MasterCard’s second-quarter results
continued an upward momentum to reach the highest quarterly net
revenues recorded by the company. However, profit margins were much
smaller than many industry analysts had anticipated and led to the
card network’s share prices dropping by 12.5 percent following the
results announcement.

Net income for the second quarter rose by 93.1 percent to reach
$195 million, excluding special items, and net income of $252
million including special items. Net revenues for the quarter were
$997 million, an increase of 17.8 percent compared with the
year-ago period.

The relatively weak US dollar, which has hit new lows against
other currencies over the past few months, also helped to boost
revenues; currency fluctuations between the euro relative to the
dollar contributed 2 percent to revenues for the quarter.

Revenues were boosted by growth in gross dollar volume (GDV)
which increased 13.3 percent on a local currency basis to reach
$555 billion; this quarter’s results marked the 13th consecutive
quarter of double-digit GDV growth. Processed transaction volume
increased 15.2 percent to 4.6 billion and cross-border transaction
volume grew 17.3 percent.

Worldwide purchase volume rose 14.8 percent, on a local currency
basis, during the quarter to $414 billion. As of 30 June 2007,
MasterCard’s customers had issued 855 million MasterCard cards – an
increase of 10.7 percent over the cards issued in the year-ago
period. Special items for the second quarter included reserves of
$3.4 million recorded for a litigation settlement, and a settlement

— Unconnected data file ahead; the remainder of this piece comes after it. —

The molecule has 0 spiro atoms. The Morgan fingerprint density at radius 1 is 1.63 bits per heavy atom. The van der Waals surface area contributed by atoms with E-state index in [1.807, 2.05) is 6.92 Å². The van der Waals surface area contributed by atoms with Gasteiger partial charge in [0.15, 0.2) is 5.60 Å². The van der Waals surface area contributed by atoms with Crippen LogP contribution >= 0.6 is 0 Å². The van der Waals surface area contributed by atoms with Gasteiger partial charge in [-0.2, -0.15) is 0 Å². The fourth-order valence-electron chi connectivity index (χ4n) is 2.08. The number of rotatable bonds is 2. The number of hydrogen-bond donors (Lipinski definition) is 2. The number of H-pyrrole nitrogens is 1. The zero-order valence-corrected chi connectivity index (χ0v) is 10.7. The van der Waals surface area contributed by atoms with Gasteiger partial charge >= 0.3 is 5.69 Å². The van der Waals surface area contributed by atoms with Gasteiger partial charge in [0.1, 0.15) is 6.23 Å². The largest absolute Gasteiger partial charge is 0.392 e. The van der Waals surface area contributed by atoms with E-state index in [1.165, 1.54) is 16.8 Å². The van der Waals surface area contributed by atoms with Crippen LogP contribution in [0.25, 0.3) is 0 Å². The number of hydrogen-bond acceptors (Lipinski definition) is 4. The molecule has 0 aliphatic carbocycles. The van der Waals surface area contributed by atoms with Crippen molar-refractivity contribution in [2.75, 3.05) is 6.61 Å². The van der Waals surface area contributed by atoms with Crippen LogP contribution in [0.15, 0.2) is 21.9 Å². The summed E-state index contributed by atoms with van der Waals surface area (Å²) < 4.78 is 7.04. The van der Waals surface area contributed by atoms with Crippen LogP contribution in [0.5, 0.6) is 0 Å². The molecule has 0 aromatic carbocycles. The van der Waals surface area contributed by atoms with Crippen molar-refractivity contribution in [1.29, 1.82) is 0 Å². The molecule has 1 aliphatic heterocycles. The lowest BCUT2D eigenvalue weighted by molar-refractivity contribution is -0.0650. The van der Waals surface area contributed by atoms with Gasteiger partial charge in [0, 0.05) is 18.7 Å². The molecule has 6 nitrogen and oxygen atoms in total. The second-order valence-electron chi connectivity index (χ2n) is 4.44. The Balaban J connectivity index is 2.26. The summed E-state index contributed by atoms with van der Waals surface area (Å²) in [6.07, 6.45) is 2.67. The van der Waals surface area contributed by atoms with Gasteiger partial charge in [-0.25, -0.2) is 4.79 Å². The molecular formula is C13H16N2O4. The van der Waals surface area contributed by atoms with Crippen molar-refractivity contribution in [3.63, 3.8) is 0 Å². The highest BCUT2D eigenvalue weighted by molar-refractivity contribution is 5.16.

relating to its discontinued sponsorship of the Fédération
Internationale de Football Association World Cup tournament,
amounting to $90 million.

Total operating expenses increased 3.2 percent to $725 million
in the second quarter, primarily driven by higher personnel costs
related to the planned hiring of additional staff and contractors
to support MasterCard’s customers, an increase in professional fees
related to external costs, and legal costs to defend outstanding
litigation. Offsetting this increase was a 12.6 percent decrease in
advertising and market development expenses reflecting World Cup
sponsorship activity in the second quarter of 2006, as well as a
planned shift in 2007 spending to later quarters this year.

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Gross dollar volume growth rate

Smaller growth causes shares to fall

However, the headline profit items were not enough to prevent
MasterCard’s share prices dipping by 12.5 percent due to the
smaller-than-expected profit growth. Earnings excluding items
surpassed expectations by only 6.7 percent, compared with a 35
percent rise last quarter.

Also, GDV’s 13.3 percent gain was lower than last year’s 16
percent gain, while volume in the US grew by only 9.8 percent
compared with the double-digit rates in other global regions. The
growth in processed transaction volume was also lower than last
year’s 18 percent growth figure. Another factor behind the fall is
weakening investor confidence in the US financial services

Chris McWilton, CFO of MasterCard, said in a conference call
that the US would lag behind international markets due to the
saturated nature of the US credit market and that he expected
MasterCard to generate more revenues from abroad than

Moshe Orenbuch, an analyst at Credit Suisse First Boston,
commented: “US debit GDV grew 17.9 percent year-over-year, less
than half the growth rate seen in the first quarter. Advertising
and marketing spend totalled $268 million, about $6 million more
than our estimate and $60 million more than a year ago (excluding
World Cup spend). Advertising and marketing is still expected to be
higher in the second half of the year, with level increases for the
remaining quarters.”